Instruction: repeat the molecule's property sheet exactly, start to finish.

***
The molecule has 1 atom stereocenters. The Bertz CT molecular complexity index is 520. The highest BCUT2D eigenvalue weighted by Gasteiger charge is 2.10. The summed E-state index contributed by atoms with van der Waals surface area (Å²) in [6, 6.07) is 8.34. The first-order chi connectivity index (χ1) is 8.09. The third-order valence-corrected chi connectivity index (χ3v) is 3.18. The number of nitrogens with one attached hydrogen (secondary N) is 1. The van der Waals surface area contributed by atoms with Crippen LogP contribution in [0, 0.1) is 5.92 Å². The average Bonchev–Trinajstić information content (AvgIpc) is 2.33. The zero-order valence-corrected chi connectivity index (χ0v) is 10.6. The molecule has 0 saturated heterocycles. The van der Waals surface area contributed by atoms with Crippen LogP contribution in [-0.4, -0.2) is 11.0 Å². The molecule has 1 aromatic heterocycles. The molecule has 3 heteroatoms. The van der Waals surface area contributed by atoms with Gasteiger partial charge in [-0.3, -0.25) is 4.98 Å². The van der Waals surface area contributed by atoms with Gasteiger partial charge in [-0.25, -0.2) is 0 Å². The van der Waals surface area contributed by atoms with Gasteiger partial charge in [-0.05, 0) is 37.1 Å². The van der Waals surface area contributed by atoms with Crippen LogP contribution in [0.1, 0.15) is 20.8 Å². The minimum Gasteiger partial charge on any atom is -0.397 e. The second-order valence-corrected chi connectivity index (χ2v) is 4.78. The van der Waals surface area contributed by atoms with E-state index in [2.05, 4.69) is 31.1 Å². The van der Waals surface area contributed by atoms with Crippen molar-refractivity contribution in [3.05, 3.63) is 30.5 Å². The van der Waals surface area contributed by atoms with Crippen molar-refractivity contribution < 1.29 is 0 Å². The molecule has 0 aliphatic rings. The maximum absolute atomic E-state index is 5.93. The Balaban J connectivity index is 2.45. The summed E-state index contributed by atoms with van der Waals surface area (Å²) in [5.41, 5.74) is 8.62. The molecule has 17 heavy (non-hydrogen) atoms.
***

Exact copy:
The molecule has 1 atom stereocenters. The Bertz CT molecular complexity index is 520. The highest BCUT2D eigenvalue weighted by Gasteiger charge is 2.10. The summed E-state index contributed by atoms with van der Waals surface area (Å²) in [6, 6.07) is 8.34. The first-order chi connectivity index (χ1) is 8.09. The third-order valence-corrected chi connectivity index (χ3v) is 3.18. The number of nitrogens with one attached hydrogen (secondary N) is 1. The van der Waals surface area contributed by atoms with Crippen LogP contribution in [0, 0.1) is 5.92 Å². The average Bonchev–Trinajstić information content (AvgIpc) is 2.33. The zero-order valence-corrected chi connectivity index (χ0v) is 10.6. The molecule has 0 saturated heterocycles. The van der Waals surface area contributed by atoms with Crippen LogP contribution in [-0.4, -0.2) is 11.0 Å². The molecule has 1 aromatic heterocycles. The molecule has 3 heteroatoms. The van der Waals surface area contributed by atoms with Gasteiger partial charge in [-0.3, -0.25) is 4.98 Å². The van der Waals surface area contributed by atoms with Gasteiger partial charge in [-0.25, -0.2) is 0 Å². The van der Waals surface area contributed by atoms with Gasteiger partial charge in [-0.05, 0) is 37.1 Å². The van der Waals surface area contributed by atoms with Crippen LogP contribution in [0.1, 0.15) is 20.8 Å². The minimum Gasteiger partial charge on any atom is -0.397 e. The second-order valence-corrected chi connectivity index (χ2v) is 4.78. The van der Waals surface area contributed by atoms with E-state index in [2.05, 4.69) is 31.1 Å². The van der Waals surface area contributed by atoms with Crippen molar-refractivity contribution in [3.05, 3.63) is 30.5 Å². The van der Waals surface area contributed by atoms with Crippen molar-refractivity contribution < 1.29 is 0 Å². The molecule has 0 aliphatic rings. The maximum absolute atomic E-state index is 5.93. The Balaban J connectivity index is 2.45. The summed E-state index contributed by atoms with van der Waals surface area (Å²) in [5.41, 5.74) is 8.62. The molecule has 17 heavy (non-hydrogen) atoms.